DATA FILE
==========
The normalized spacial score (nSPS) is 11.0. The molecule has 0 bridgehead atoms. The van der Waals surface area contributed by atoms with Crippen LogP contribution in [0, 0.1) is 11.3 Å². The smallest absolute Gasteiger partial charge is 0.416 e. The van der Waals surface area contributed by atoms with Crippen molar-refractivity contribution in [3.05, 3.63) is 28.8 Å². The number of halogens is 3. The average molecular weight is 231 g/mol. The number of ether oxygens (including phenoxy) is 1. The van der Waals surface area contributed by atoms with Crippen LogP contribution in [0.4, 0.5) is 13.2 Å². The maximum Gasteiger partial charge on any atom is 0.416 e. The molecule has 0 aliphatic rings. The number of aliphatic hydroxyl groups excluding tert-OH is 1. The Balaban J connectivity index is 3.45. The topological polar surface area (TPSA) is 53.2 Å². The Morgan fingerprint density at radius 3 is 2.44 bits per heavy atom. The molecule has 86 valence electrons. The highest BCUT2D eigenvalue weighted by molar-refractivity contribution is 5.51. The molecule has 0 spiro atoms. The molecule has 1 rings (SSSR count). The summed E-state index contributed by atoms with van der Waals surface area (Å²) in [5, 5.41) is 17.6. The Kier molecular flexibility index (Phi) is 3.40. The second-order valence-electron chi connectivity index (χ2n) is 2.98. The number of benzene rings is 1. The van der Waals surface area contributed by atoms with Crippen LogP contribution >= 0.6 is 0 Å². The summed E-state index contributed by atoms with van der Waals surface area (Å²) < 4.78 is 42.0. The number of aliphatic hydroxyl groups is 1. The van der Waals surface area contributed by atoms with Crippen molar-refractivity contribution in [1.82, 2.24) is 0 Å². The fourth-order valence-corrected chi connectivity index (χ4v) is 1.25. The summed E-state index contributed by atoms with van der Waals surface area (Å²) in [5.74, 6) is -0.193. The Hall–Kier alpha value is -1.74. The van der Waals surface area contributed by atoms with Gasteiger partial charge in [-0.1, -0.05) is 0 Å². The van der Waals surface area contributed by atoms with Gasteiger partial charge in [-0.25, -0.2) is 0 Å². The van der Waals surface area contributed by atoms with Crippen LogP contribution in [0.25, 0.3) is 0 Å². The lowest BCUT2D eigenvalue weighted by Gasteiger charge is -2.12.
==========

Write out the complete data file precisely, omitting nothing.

The normalized spacial score (nSPS) is 11.0. The molecule has 0 bridgehead atoms. The van der Waals surface area contributed by atoms with Crippen LogP contribution in [0, 0.1) is 11.3 Å². The smallest absolute Gasteiger partial charge is 0.416 e. The van der Waals surface area contributed by atoms with Crippen molar-refractivity contribution in [3.05, 3.63) is 28.8 Å². The number of halogens is 3. The average molecular weight is 231 g/mol. The number of ether oxygens (including phenoxy) is 1. The van der Waals surface area contributed by atoms with Crippen LogP contribution in [0.4, 0.5) is 13.2 Å². The maximum Gasteiger partial charge on any atom is 0.416 e. The molecule has 0 aliphatic rings. The number of aliphatic hydroxyl groups excluding tert-OH is 1. The Balaban J connectivity index is 3.45. The topological polar surface area (TPSA) is 53.2 Å². The Morgan fingerprint density at radius 3 is 2.44 bits per heavy atom. The molecule has 86 valence electrons. The highest BCUT2D eigenvalue weighted by molar-refractivity contribution is 5.51. The molecule has 0 spiro atoms. The molecule has 1 rings (SSSR count). The summed E-state index contributed by atoms with van der Waals surface area (Å²) in [5, 5.41) is 17.6. The Kier molecular flexibility index (Phi) is 3.40. The second-order valence-electron chi connectivity index (χ2n) is 2.98. The number of benzene rings is 1. The van der Waals surface area contributed by atoms with Crippen LogP contribution >= 0.6 is 0 Å². The summed E-state index contributed by atoms with van der Waals surface area (Å²) < 4.78 is 42.0. The number of aliphatic hydroxyl groups is 1. The van der Waals surface area contributed by atoms with Crippen molar-refractivity contribution in [1.82, 2.24) is 0 Å². The fourth-order valence-corrected chi connectivity index (χ4v) is 1.25. The summed E-state index contributed by atoms with van der Waals surface area (Å²) in [5.74, 6) is -0.193. The Hall–Kier alpha value is -1.74. The van der Waals surface area contributed by atoms with Gasteiger partial charge in [-0.1, -0.05) is 0 Å². The van der Waals surface area contributed by atoms with Gasteiger partial charge in [-0.25, -0.2) is 0 Å². The van der Waals surface area contributed by atoms with Crippen LogP contribution in [0.25, 0.3) is 0 Å². The lowest BCUT2D eigenvalue weighted by Gasteiger charge is -2.12.